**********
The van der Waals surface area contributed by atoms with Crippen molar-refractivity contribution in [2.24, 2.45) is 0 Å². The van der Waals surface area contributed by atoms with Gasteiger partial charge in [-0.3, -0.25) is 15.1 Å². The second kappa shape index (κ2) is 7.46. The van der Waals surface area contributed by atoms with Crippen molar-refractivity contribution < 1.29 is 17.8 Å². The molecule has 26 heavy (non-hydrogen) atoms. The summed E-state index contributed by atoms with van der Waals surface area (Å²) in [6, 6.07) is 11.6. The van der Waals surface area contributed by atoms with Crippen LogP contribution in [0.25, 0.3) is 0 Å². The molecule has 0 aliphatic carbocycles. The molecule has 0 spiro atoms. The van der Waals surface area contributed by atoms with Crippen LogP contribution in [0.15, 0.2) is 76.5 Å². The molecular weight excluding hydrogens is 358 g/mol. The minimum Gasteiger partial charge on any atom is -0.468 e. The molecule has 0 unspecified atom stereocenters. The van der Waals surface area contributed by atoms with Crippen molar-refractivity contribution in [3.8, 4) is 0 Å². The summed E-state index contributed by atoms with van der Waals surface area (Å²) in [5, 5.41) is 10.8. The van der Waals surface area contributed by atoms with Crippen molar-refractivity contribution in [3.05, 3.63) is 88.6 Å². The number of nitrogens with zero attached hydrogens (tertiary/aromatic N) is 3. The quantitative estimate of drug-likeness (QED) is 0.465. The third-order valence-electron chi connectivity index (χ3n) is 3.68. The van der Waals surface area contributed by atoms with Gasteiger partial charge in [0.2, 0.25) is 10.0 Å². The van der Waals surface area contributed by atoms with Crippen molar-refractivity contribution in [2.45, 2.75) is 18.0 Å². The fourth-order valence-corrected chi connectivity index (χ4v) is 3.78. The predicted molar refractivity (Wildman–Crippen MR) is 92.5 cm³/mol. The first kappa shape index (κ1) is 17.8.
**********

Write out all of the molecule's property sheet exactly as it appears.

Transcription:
The van der Waals surface area contributed by atoms with Crippen molar-refractivity contribution in [2.24, 2.45) is 0 Å². The van der Waals surface area contributed by atoms with Gasteiger partial charge in [-0.3, -0.25) is 15.1 Å². The second kappa shape index (κ2) is 7.46. The van der Waals surface area contributed by atoms with Crippen molar-refractivity contribution < 1.29 is 17.8 Å². The molecule has 26 heavy (non-hydrogen) atoms. The summed E-state index contributed by atoms with van der Waals surface area (Å²) in [6, 6.07) is 11.6. The van der Waals surface area contributed by atoms with Crippen LogP contribution in [0.25, 0.3) is 0 Å². The molecule has 0 aliphatic carbocycles. The molecule has 0 spiro atoms. The van der Waals surface area contributed by atoms with Crippen LogP contribution in [0.15, 0.2) is 76.5 Å². The molecular weight excluding hydrogens is 358 g/mol. The minimum Gasteiger partial charge on any atom is -0.468 e. The molecule has 0 unspecified atom stereocenters. The van der Waals surface area contributed by atoms with Crippen molar-refractivity contribution in [3.8, 4) is 0 Å². The summed E-state index contributed by atoms with van der Waals surface area (Å²) in [5, 5.41) is 10.8. The van der Waals surface area contributed by atoms with Crippen molar-refractivity contribution in [3.05, 3.63) is 88.6 Å². The number of nitrogens with zero attached hydrogens (tertiary/aromatic N) is 3. The quantitative estimate of drug-likeness (QED) is 0.465. The third-order valence-electron chi connectivity index (χ3n) is 3.68. The van der Waals surface area contributed by atoms with Gasteiger partial charge in [0.2, 0.25) is 10.0 Å². The van der Waals surface area contributed by atoms with Crippen molar-refractivity contribution in [2.45, 2.75) is 18.0 Å². The fourth-order valence-corrected chi connectivity index (χ4v) is 3.78. The predicted molar refractivity (Wildman–Crippen MR) is 92.5 cm³/mol. The first kappa shape index (κ1) is 17.8.